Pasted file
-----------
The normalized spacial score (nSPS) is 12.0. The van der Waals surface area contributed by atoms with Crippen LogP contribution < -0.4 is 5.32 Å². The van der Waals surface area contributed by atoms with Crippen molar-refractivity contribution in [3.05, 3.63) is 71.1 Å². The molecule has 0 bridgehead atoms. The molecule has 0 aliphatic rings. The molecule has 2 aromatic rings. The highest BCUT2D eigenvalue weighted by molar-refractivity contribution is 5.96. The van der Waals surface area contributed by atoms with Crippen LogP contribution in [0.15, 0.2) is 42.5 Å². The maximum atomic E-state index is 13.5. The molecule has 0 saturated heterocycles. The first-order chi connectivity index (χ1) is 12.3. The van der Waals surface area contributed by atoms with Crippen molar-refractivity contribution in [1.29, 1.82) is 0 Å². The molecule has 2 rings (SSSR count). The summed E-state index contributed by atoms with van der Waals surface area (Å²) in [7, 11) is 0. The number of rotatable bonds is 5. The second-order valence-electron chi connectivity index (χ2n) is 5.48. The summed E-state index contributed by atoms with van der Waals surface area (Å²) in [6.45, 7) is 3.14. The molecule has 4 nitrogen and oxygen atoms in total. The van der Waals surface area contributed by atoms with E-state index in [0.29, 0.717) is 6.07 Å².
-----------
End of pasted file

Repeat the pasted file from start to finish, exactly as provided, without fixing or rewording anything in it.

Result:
The normalized spacial score (nSPS) is 12.0. The van der Waals surface area contributed by atoms with Crippen LogP contribution < -0.4 is 5.32 Å². The van der Waals surface area contributed by atoms with Crippen molar-refractivity contribution in [3.05, 3.63) is 71.1 Å². The molecule has 0 bridgehead atoms. The molecule has 0 aliphatic rings. The molecule has 2 aromatic rings. The highest BCUT2D eigenvalue weighted by molar-refractivity contribution is 5.96. The van der Waals surface area contributed by atoms with Crippen LogP contribution in [0.15, 0.2) is 42.5 Å². The maximum atomic E-state index is 13.5. The molecule has 0 saturated heterocycles. The first-order chi connectivity index (χ1) is 12.3. The van der Waals surface area contributed by atoms with Crippen molar-refractivity contribution in [1.29, 1.82) is 0 Å². The molecule has 2 rings (SSSR count). The summed E-state index contributed by atoms with van der Waals surface area (Å²) in [7, 11) is 0. The number of rotatable bonds is 5. The second-order valence-electron chi connectivity index (χ2n) is 5.48. The summed E-state index contributed by atoms with van der Waals surface area (Å²) in [6.45, 7) is 3.14. The molecule has 4 nitrogen and oxygen atoms in total. The van der Waals surface area contributed by atoms with E-state index in [0.29, 0.717) is 6.07 Å².